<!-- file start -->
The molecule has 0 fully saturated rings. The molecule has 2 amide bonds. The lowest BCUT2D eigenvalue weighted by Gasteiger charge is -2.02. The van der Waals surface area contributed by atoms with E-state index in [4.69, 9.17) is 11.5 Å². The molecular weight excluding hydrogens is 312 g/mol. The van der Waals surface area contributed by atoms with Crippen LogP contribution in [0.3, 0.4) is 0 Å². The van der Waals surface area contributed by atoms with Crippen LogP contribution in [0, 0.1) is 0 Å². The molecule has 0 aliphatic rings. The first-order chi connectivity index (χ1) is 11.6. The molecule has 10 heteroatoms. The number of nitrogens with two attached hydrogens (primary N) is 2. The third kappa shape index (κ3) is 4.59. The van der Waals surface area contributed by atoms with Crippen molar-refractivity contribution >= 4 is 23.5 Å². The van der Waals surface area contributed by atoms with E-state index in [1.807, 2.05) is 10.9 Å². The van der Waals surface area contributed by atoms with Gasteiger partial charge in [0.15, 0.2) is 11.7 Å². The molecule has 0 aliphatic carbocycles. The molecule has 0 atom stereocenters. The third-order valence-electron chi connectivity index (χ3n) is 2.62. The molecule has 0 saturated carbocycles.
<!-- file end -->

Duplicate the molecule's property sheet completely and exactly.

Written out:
The molecule has 0 fully saturated rings. The molecule has 2 amide bonds. The lowest BCUT2D eigenvalue weighted by Gasteiger charge is -2.02. The van der Waals surface area contributed by atoms with E-state index in [4.69, 9.17) is 11.5 Å². The molecular weight excluding hydrogens is 312 g/mol. The van der Waals surface area contributed by atoms with Crippen LogP contribution in [0.3, 0.4) is 0 Å². The van der Waals surface area contributed by atoms with Crippen LogP contribution in [0, 0.1) is 0 Å². The molecule has 0 aliphatic rings. The first-order chi connectivity index (χ1) is 11.6. The molecule has 10 heteroatoms. The number of nitrogens with two attached hydrogens (primary N) is 2. The third kappa shape index (κ3) is 4.59. The van der Waals surface area contributed by atoms with Crippen molar-refractivity contribution >= 4 is 23.5 Å². The van der Waals surface area contributed by atoms with E-state index in [1.807, 2.05) is 10.9 Å². The van der Waals surface area contributed by atoms with Gasteiger partial charge in [0.15, 0.2) is 11.7 Å². The molecule has 0 aliphatic carbocycles. The molecule has 0 atom stereocenters. The third-order valence-electron chi connectivity index (χ3n) is 2.62. The molecule has 0 saturated carbocycles.